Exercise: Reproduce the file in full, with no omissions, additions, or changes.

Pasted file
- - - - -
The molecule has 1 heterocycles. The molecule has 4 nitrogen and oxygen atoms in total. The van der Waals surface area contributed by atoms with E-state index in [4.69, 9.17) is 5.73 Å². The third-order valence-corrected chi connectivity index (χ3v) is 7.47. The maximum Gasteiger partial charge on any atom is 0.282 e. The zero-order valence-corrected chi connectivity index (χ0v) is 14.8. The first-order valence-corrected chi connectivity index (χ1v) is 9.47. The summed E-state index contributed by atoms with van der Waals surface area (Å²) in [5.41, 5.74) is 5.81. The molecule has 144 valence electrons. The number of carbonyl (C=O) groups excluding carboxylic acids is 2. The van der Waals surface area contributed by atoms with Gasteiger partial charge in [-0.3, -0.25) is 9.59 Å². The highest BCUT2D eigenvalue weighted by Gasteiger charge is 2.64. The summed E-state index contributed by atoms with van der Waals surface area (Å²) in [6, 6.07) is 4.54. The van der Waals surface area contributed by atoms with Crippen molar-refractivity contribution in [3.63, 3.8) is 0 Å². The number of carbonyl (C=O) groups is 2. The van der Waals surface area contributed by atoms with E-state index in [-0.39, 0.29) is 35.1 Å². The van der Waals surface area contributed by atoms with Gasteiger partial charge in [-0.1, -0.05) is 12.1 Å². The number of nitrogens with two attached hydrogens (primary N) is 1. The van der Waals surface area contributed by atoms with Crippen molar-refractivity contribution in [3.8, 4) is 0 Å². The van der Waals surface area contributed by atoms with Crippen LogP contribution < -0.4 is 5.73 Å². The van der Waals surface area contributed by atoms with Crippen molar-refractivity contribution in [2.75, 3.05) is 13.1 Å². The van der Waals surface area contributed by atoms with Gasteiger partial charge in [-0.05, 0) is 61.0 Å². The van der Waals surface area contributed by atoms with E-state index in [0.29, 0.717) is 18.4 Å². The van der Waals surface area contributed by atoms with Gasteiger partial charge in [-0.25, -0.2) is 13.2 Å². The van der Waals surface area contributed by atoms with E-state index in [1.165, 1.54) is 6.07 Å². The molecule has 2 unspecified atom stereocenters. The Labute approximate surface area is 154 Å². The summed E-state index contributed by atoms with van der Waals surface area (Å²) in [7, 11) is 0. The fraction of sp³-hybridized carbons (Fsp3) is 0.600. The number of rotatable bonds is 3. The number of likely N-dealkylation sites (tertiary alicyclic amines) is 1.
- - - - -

The molecule has 1 heterocycles. The molecule has 4 nitrogen and oxygen atoms in total. The van der Waals surface area contributed by atoms with E-state index in [4.69, 9.17) is 5.73 Å². The third-order valence-corrected chi connectivity index (χ3v) is 7.47. The maximum Gasteiger partial charge on any atom is 0.282 e. The zero-order valence-corrected chi connectivity index (χ0v) is 14.8. The first-order valence-corrected chi connectivity index (χ1v) is 9.47. The summed E-state index contributed by atoms with van der Waals surface area (Å²) in [5.41, 5.74) is 5.81. The molecule has 144 valence electrons. The number of carbonyl (C=O) groups excluding carboxylic acids is 2. The van der Waals surface area contributed by atoms with Gasteiger partial charge in [-0.3, -0.25) is 9.59 Å². The highest BCUT2D eigenvalue weighted by Gasteiger charge is 2.64. The summed E-state index contributed by atoms with van der Waals surface area (Å²) in [6, 6.07) is 4.54. The van der Waals surface area contributed by atoms with Crippen molar-refractivity contribution in [3.63, 3.8) is 0 Å². The number of carbonyl (C=O) groups is 2. The van der Waals surface area contributed by atoms with E-state index in [-0.39, 0.29) is 35.1 Å². The van der Waals surface area contributed by atoms with Gasteiger partial charge in [-0.1, -0.05) is 12.1 Å². The number of nitrogens with two attached hydrogens (primary N) is 1. The van der Waals surface area contributed by atoms with Crippen molar-refractivity contribution in [3.8, 4) is 0 Å². The van der Waals surface area contributed by atoms with Crippen LogP contribution < -0.4 is 5.73 Å². The van der Waals surface area contributed by atoms with Crippen molar-refractivity contribution in [2.75, 3.05) is 13.1 Å². The van der Waals surface area contributed by atoms with Gasteiger partial charge in [-0.05, 0) is 61.0 Å². The van der Waals surface area contributed by atoms with E-state index in [0.29, 0.717) is 18.4 Å². The van der Waals surface area contributed by atoms with Gasteiger partial charge in [-0.25, -0.2) is 13.2 Å². The van der Waals surface area contributed by atoms with E-state index in [1.165, 1.54) is 6.07 Å². The molecule has 2 unspecified atom stereocenters. The Labute approximate surface area is 154 Å². The summed E-state index contributed by atoms with van der Waals surface area (Å²) in [7, 11) is 0. The fraction of sp³-hybridized carbons (Fsp3) is 0.600. The number of rotatable bonds is 3. The number of likely N-dealkylation sites (tertiary alicyclic amines) is 1.